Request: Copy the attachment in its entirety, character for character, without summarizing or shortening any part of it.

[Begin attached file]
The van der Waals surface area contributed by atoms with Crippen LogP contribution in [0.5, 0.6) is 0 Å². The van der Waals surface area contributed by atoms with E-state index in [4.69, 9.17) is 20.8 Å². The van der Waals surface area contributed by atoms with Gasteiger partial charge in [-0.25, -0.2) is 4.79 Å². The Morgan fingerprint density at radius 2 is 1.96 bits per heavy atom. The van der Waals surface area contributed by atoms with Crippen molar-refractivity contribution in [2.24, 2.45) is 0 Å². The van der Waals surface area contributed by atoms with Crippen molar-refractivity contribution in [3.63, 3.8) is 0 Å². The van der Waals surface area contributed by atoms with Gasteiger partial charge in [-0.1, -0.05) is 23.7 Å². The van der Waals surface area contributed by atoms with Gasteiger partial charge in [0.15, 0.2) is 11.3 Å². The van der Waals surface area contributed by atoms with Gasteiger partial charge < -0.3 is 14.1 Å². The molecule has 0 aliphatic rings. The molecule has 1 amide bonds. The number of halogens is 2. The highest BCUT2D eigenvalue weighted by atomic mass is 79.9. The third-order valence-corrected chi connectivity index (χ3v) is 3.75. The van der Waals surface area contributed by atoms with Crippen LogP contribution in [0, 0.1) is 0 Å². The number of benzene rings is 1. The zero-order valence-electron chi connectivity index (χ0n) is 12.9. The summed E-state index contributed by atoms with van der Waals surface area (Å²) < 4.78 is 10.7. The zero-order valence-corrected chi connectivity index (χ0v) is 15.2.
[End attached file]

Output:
The van der Waals surface area contributed by atoms with Crippen LogP contribution in [0.5, 0.6) is 0 Å². The van der Waals surface area contributed by atoms with E-state index in [4.69, 9.17) is 20.8 Å². The van der Waals surface area contributed by atoms with Gasteiger partial charge in [-0.25, -0.2) is 4.79 Å². The Morgan fingerprint density at radius 2 is 1.96 bits per heavy atom. The van der Waals surface area contributed by atoms with Crippen molar-refractivity contribution in [2.24, 2.45) is 0 Å². The van der Waals surface area contributed by atoms with Crippen molar-refractivity contribution in [3.63, 3.8) is 0 Å². The van der Waals surface area contributed by atoms with Gasteiger partial charge in [-0.1, -0.05) is 23.7 Å². The van der Waals surface area contributed by atoms with Gasteiger partial charge in [0.15, 0.2) is 11.3 Å². The van der Waals surface area contributed by atoms with Gasteiger partial charge < -0.3 is 14.1 Å². The molecule has 0 aliphatic rings. The molecule has 1 amide bonds. The number of halogens is 2. The highest BCUT2D eigenvalue weighted by atomic mass is 79.9. The third-order valence-corrected chi connectivity index (χ3v) is 3.75. The van der Waals surface area contributed by atoms with Crippen LogP contribution in [0, 0.1) is 0 Å². The number of benzene rings is 1. The zero-order valence-electron chi connectivity index (χ0n) is 12.9. The summed E-state index contributed by atoms with van der Waals surface area (Å²) < 4.78 is 10.7. The zero-order valence-corrected chi connectivity index (χ0v) is 15.2.